Sport Cricket The lengths Nathan Lyon is going to ahead of a tough tour in India

The lengths Nathan Lyon is going to ahead of a tough tour in India

Nathan Lyon took 15 wickets in three Tests in India in 2013. Photo: Getty
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Homework and Indian cricket tours. It was an unfortunate mix for Australia on their ill-fated 2013 trip to the sub-continent, with four players infamously banned for a Test for failing to complete a written task.

The winds of change have swept through the Australian team since then.

Gone are coach Mickey Arthur, captain Michael Clarke, all-rounder Shane Watson and quick Mitchell Johnson, with just six players who featured in a 2013 Test in the squad for this year’s four-match series, which begins in Pune on February 23.

A key member of those six is Nathan Lyon, who will lead Australia’s spin attack in conditions designed to suit his bowling, and he has been doing his homework.

Speaking exclusively with The New Daily from Australia’s training camp in Dubai, Lyon says he has been studying hours of video footage of India’s spin wiz Ravichandran Ashwin.

“I have been working quite hard and watching a lot of Ravi,” Lyon said.

“He is a good guy and he is an unbelievable spinner. I have watched a lot of footage, even back at home, and even now here in Dubai, on the way he builds his overs to different batsmen.

“I’m trying to replicate what Ashwin is doing – he is the best spinner in the world at the moment and there is a reason for that.

“I’ve observed the different shapes Ashwin gets on the ball and I have been experimenting with a few deliveries in the nets in Dubai.

“So, if I can learn from him before the series starts in India then it’s obviously going to put me in a better place.”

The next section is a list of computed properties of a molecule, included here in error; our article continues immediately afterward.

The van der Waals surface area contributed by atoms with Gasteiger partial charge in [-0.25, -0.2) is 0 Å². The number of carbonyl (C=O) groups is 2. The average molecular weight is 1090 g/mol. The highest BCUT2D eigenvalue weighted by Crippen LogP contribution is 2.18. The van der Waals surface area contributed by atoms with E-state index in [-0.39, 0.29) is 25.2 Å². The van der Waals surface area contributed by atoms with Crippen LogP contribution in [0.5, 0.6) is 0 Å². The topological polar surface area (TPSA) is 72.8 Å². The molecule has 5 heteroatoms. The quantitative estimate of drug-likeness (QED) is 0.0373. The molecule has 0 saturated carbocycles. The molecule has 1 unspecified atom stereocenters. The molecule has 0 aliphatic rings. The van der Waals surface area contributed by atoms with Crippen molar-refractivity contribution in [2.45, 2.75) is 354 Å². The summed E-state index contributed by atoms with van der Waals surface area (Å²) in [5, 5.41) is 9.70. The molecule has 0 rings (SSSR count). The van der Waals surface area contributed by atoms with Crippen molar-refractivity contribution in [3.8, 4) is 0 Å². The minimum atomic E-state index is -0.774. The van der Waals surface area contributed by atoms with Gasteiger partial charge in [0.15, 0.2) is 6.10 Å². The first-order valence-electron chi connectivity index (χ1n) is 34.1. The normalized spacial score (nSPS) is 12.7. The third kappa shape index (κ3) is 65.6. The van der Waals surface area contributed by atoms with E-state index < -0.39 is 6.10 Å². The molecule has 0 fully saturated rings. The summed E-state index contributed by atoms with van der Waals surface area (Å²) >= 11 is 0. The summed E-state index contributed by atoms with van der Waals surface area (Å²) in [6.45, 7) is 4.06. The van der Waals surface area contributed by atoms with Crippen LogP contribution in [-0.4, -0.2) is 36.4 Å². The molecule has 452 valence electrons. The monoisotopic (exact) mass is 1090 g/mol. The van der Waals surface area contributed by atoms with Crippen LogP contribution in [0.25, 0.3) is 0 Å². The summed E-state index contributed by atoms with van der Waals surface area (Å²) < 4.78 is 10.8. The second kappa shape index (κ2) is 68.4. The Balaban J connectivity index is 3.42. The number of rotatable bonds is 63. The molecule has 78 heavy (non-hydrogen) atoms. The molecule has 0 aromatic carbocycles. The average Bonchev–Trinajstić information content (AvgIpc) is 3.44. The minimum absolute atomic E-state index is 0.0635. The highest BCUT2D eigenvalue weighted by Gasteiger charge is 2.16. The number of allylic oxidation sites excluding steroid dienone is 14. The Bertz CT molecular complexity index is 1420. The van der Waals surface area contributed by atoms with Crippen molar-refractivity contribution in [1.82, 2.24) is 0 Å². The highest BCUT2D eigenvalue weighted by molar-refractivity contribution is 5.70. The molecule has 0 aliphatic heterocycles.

Lyon is not wrong. Ashwin is in outrageous form.

In 2016, he took 72 Test wickets – 15 more than anyone else – at a superb average of 23.90.

Lyon and his teammates celebrate a 2016 wicket. Photo: Getty

While Lyon’s 228 Test scalps leave him our most successful off-spinner of all time, his average (34.07) rises to 42.57 on the slow and low Asian pitches.

On the 2013 tour, Lyon played three Tests, initially struggling to come to grips with the conditions before taking a superb 7-94 in the first innings of the fourth and final Test, and he says that gives him a “bit of a head start” on this occasion.

“Heading over there last time it was my first tour, so I didn’t know what to expect,” he added.

“Now I know how hard it is over there, so I feel like I’m better prepared.

“It’s currently the hardest tour in world cricket to go on but I’m looking forward to the challenge.”

Lyon, who has spent the past week bowling on the dustbowl pitches tailor-made to replicate Indian conditions at the ICC Academy in Dubai, has had his preparation slightly hampered by the abundance of left-handed batsmen in the Australian line-up.

In India, he will come up against a batting order that is predominantly right-handed.

“Doesn’t help when most of our guys are left handers … but I’ve been trying to bowl a lot to Steve Smith and Mitch Marsh while in Dubai,” he said.

“I find that on big turning wickets [when] I can bowl to right-handers, I will be more in the game, rather than left-handers where I’m trying to hit the stumps.”

If Australia are to be successful in India, Lyon will play a key role. It’s a very big ask, but the 29-year-old has faith.

“We have to focus a lot on us and make sure we compete,” he said.

‘It is going to be a tough challenge to go there and win the series but we believe we can.

“And if we can learn from our mistake last time around, we stand a good chance.”

Guarav Joshi is a freelance cricket writer. He has previously worked for Cricket Australia, ABC Radio, BBC Asia and ESPN Cricinfo.

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